Archive for January, 2011

How long is your working day? As the song goes, a lot of people work 9-5, although here in the UK it’s not unusual for people to be in the office until 6pm or 7pm. However our neighbours in France are renowned for their 35 hour week. Could this be set to change?

A potential future leader of France’s opposition Socialist Party (PS), Manuel Valls, is calling for this tradition to be abolished, saying it holds the economy back. “The world is changing fast, and it is the responsibility of the left to reconcile the French with this need for change. The 35-hour rule affects this country’s competitiveness and it needs to go” he’s quoted as saying.

With France still recovering from the downturn which hit its economy significantly, will this idea get Mr Valls a bigger following? And will the 35 hour week eventually disappear? It was in fact only brought in during the 1990s to try and boost employment anyway. Time will tell, but it could certainly be a good idea to make companies in France more competitive.


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Why the government made languages optional, as the business world becomes increasingly international, is still somewhat of a mystery to me. Employers need more linguists than ever to help them build and maintain strong relationships with customers and colleagues overseas, but statistics show there are less and less young people learning languages at school since they stopped being compulsory. A recent report by Ofsted highlights that some state schools have not one pupil taking a foreign language GCSE and only a third have reached the target of having half of their students taking a modern language GCSE.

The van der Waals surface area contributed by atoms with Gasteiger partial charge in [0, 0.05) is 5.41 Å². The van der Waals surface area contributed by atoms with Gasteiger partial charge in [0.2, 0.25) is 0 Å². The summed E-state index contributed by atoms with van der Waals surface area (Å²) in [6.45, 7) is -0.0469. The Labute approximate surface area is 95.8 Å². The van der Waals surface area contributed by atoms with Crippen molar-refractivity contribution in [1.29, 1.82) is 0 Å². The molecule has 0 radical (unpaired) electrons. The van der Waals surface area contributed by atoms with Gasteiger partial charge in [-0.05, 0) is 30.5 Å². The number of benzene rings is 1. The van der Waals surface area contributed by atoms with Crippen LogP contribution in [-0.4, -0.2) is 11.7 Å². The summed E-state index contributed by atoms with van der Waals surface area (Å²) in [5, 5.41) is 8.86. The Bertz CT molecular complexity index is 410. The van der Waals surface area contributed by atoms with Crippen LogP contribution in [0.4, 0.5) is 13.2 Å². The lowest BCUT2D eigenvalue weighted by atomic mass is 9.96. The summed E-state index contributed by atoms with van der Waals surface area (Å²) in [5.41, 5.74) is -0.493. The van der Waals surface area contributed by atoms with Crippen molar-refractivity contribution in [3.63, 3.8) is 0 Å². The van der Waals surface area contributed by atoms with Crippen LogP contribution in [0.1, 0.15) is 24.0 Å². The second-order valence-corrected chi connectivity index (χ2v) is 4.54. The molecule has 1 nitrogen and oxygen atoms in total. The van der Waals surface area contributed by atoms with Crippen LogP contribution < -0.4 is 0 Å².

It seems that rather than admit the error of its ways and make languages compulsory once again, the government is trying to come up with other ways of producing future linguists. It is proposing that the way schools are ranked is changed and saying that they should be judged on the level of success at GCSE in five subjects, one of which is a foreign language.

Although if this does happen it will hopefully increase the number of young people learning languages, is it too little too late? Many schools are not geared up for such high levels of language teaching after the government made them compulsory – “You can’t have schools judged against criteria that were not previously in place,” said National Union of Teachers leader Christine Blower.

So, what will happen in the future? Whatever legislation the government decides to implement, we hope that schools will be encouraged to get as many of their students as possible taking languages, and encourage them to pursue these subjects past the age of 16. Language skills can lead to some great jobs – see our posts in the category ‘language jobs’ if you need proof!

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Here is the next post in our ‘so you want to be a…’ series. Hope you find it useful!

What does the role entail?

This role that we recruited for recently was a Wholesale Licenser/Pharmacist, which required someone to work for a Japanese pharmaceutical company and trade medicines from suppliers in Europe to the UK wholesale market.

What languages are needed?

As this role was for a Japanese company, it required a Japanese speaker who understood how business operates in Japan and could communicate effectively with people at the company’s headquarters. However the person needed to liaise with suppliers in EU counties and so any European languages were also beneficial. (more…)

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